Dressing appropriately can save you a lot of trouble, research appropriate clothing for women wherever you go. Areas that are hot and humid are normally more comfortable in shorts and sleeveless tops, but they may not be suitable for certain traditions, cultures, and locations.
When taking a taxi, keep your stuff with you in the back seat so that you retain control over when you can get out. It can be useful if the cab is taking a longer route, tries to overcharge you, or if things feel uncomfortable. Whenever possible, put your bag in the back seat with you, so if you ever need to jump out quickly, you can!
A walking tour is one of the best ways to warm up to a new destination. It gives you the lay of the city, and helps you find your way around without getting lost the first time. Tour guides will usually point out any areas you might want to steer clear of (as well as cool local spots that are not available on travel guidebooks), which will help you feel more confident about finding your own way around the city after being led by an expert.
Combine fun and safety with this tip. I love taking a ballet class at a local dance school to meet locals (you could do the same with a yoga or other class). Locals can give you a great idea of where to go and what to avoid, plus, if they show you around that’s even better!
Do you already have connections in the country? Ask around on Facebook or ask locals. When I was traveling alone, I asked a local friend whether he knew anyone in the town with who I could travel together with. It turns out that he has a nephew who was enjoying school holiday and could accompany me to explore the way locals do. I suggest solo female travelers who are planning to travel to cities perceived as dangerous to look around at their friends to see if they have any connections to local citizens at the destination city.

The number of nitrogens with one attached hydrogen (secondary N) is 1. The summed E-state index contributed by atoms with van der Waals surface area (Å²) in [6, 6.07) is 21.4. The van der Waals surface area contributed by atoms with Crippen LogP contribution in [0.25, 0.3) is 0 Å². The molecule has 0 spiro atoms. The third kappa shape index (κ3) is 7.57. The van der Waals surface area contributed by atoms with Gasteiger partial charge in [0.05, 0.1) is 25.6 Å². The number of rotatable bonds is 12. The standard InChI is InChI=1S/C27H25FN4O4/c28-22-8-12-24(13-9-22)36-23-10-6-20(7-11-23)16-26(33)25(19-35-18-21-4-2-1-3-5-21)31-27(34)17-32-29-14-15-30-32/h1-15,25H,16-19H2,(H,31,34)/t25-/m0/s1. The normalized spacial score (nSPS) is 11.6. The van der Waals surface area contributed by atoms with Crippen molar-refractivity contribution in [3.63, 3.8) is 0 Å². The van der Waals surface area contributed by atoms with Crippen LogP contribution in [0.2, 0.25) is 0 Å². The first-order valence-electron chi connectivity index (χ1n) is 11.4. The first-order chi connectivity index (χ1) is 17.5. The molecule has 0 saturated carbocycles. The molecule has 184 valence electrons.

From my experience, women look after women, which is heartwarming. I travel solo, and local women are often really helpful. When I meet these women, I’m no longer alone.
A lot of travelers like to download dating apps like Tinder and Bumble to meet people while they’re traveling. This can actually be a fun way to meet locals, but be super careful. Always let someone know where you’re going and make it clear to your date what your intentions are.
At least being able to say “thank you” or “hello” can help build trust with people and show them you’ve made an effort to learn about your destination. I think this makes people more likely to help you if you need it.
If I’m traveling solo after dark, I’ll often walk relatively close to a couple or a family. Usually, if I shoot them a smile, they’ll see that I’m not stalking them but instead looking to walk with people. You’re less of a target if you’re by other people. If you ever do feel like you’re being followed, pop into the nearest restaurant or hotel. These usually have someone who speaks English and they’re more than happy to help.
Another tip that came up several times is knowing when to splurge and when to save. Don’t be a cheapskate is my new motto after spending a night in a seedy place alone.
This counts for taxis, too. Personally, I always use Uber when I’m in South Africa or a country where taxis are often controlled by gangsters. The app tracks the driver and you, keeping both of your information in the system. Even better, the payment is done through the app via credit card so no money is exchanged. Travel budgets are a good thing, but be willing to ‘splurge’ when it relates to your safety. Pay for taxis at night instead of walking alone.
Some places don’t have Uber but might have alternatives like DiDi and Grab, which work exactly like Uber but are often cheaper. They track your trip the same way, so they are just as safe.
Another good taxi tip if you don’t have a SIM card to use Uber is to take the driver who is least interested or maybe even sleeping. Chances are lower that he/she will have malicious plans!